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those and what you'll be looking for. >> you said it earnings are pretty much done after this week. when we want to hear from companies, they do tell you a lot of these conferences i like to read the body language usually it's in person we've had to deal with zoom and that sort of thing that's perfectly fine. i want to hear what their tone is i want to hear what they're doing with all the free cash flow it starts in semis and hardware and we have to hear about the supply chain issues and pricing and pricing power. so that's going to be the start. and then you will have a ton of conferences that start in september. back to school is next week and i'm really looking forward to hearing what the companies have to say on the consumer side. that's next week >> very interesting. stephanie, thank you for a guide to the week and month ahead. have a great end of the summer >> thanks for having me. and we want to brip yng youa news alert on ida. at&t saying 40% was taken down by ida as the company deals with power outages, flooding and storm damage
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at&t adding its network is still operating normally and they've only seen a small impact in mississippi at this time >> i guess the towers have been affected in part, and i hear that at&t often in these cases sends in mobile towers to patch their network back together so we'll see. >> if they can do that because i know a lot of the communication was happening via text if you needed updates, if you don't have other ways to keep that phone going to get that information. >> how do you charge your phone? >> absolutely. >> go out to your car and plug it in if you've got gas. despite volatility the s&p is ending august with a nice 7% gain gm and gap were some of the biggest laggards as we head into september, what is the best idea for investors we'll discuss that on "trading nation" next zero-commission trades for online u.s. stocks and etfs. and a commitment to get you the best price on every trade,
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welcome back to "power lunch. i'm kristina partsinevelos we want to check on two of the u.s.-listed chinese stocks under pressure as china aims to limit kids' exposure to video games to three hours a week
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netease and bilibili with losses as investors have grown cautious both stocks are down with netease tracking for its worst month in three years tyler? >> all right, kristina, thank you very much. and the end of august in sight and the s&p 500 looking to end its seventh month of gains in a row, but with september a traditionally weak month for markets how should investors position themselves? your "trading nation" team -- where is the music where is the animation bill barouk and michael at rockefeller capital. michael, do you have a pick for september? >> look, i think as much as we like the technology sector, the financial sector is probably the most undervalued and under the radar for a few different reasons that we'll highlight one being the economic recovery. they're going to be one of the biggest, if not the biggest beneficiary of the recovery.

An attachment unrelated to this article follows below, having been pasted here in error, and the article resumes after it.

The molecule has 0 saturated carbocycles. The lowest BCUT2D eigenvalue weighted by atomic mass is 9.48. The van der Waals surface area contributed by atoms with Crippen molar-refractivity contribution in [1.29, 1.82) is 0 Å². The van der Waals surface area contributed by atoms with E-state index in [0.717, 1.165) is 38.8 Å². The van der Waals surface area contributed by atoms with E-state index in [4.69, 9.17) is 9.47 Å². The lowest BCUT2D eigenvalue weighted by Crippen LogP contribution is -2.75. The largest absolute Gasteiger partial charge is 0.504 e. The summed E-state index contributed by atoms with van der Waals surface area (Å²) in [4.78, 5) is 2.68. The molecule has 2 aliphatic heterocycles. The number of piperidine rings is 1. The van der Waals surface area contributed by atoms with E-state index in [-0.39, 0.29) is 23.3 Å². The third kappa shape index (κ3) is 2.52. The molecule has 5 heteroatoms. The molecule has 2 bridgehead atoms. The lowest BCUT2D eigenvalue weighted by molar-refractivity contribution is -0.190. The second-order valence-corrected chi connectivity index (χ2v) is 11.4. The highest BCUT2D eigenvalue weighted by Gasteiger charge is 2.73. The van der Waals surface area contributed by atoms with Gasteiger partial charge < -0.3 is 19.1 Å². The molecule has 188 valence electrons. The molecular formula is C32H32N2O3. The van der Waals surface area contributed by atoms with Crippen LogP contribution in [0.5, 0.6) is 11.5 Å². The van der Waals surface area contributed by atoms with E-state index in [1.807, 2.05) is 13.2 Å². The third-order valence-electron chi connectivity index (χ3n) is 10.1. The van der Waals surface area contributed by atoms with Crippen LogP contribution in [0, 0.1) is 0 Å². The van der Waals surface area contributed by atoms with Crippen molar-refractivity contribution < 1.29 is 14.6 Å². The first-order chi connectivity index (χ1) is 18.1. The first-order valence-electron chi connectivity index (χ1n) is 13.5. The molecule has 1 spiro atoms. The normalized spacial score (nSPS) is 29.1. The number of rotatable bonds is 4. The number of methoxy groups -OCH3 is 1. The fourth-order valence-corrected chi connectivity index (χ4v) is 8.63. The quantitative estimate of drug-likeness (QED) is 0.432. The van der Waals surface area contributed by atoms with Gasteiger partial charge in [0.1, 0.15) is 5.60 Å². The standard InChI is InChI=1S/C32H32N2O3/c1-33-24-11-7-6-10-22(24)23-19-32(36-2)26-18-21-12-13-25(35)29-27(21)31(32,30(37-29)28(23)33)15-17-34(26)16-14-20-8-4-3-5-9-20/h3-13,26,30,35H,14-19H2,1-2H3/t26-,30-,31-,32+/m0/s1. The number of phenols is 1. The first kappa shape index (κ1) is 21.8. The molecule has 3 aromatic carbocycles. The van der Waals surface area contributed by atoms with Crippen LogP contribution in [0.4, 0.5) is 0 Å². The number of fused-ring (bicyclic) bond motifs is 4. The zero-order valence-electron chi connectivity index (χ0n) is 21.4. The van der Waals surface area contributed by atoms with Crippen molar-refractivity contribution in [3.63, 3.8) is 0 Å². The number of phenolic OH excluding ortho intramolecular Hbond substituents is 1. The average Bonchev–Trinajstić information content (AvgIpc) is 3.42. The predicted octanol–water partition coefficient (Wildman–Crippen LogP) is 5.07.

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two, the increased productivity because they've been able to work on all their e-commerce consumer problems they've had in the past to now accelerate the productivity there and reach the consumer much more quickly who the consumer has a much better balance sheet than in the past but, most importantly, from a valuation standpoint, many of them have superhigh and attractive valuations trading in low double digit p/es, high dividend yields and you're seeing the banks, regional banks, all of them benefiting. benefiting from they highlighted reasons. many people are underestimating the financial sector and that they are going to be one of the biggest beneficiaries of the recoveries. >> thank you good idea. bill, you know, september is often the coolest month in the stock market, it's where the market sort of runs out of gas
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sometimes. you've got a trade for me? >> yeah. yeah i like michael's angle here. i'm overwait financials. while everything is looking to buy, i'm going to take a different approach s&p has rallied about 4.5% in 11 days, up 20% this year so how do you protect your downside from this big bullish trend. about the middle of the month you see a move down, you buy against there, and the market just kind of rebounds. what if it doesn't come back on time i want to product my down side this is a trade just for september, you go out to the end of month expiration, spx point spreads, 4400, 4300 put spread that will cost you $15 or $1500. this will protect on you a 5% pullback i'm going to look to target about $65 on this, about 4335, but i'm table some money off the table and moving down you've
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got, again, a good protection of 5% down side on this move. remember, last year, september, 10% sell-off so that's my angle bill, a trader's trade, thank you. michael, thank you as well thank you, tyler follow us on twitter at trading nation and coming up, robbing robinhood. paypal may be looking to cash in on the retail trading boom and invading the broker business we'll have details on their potential plans, next. >> announcer: and now the latest from trading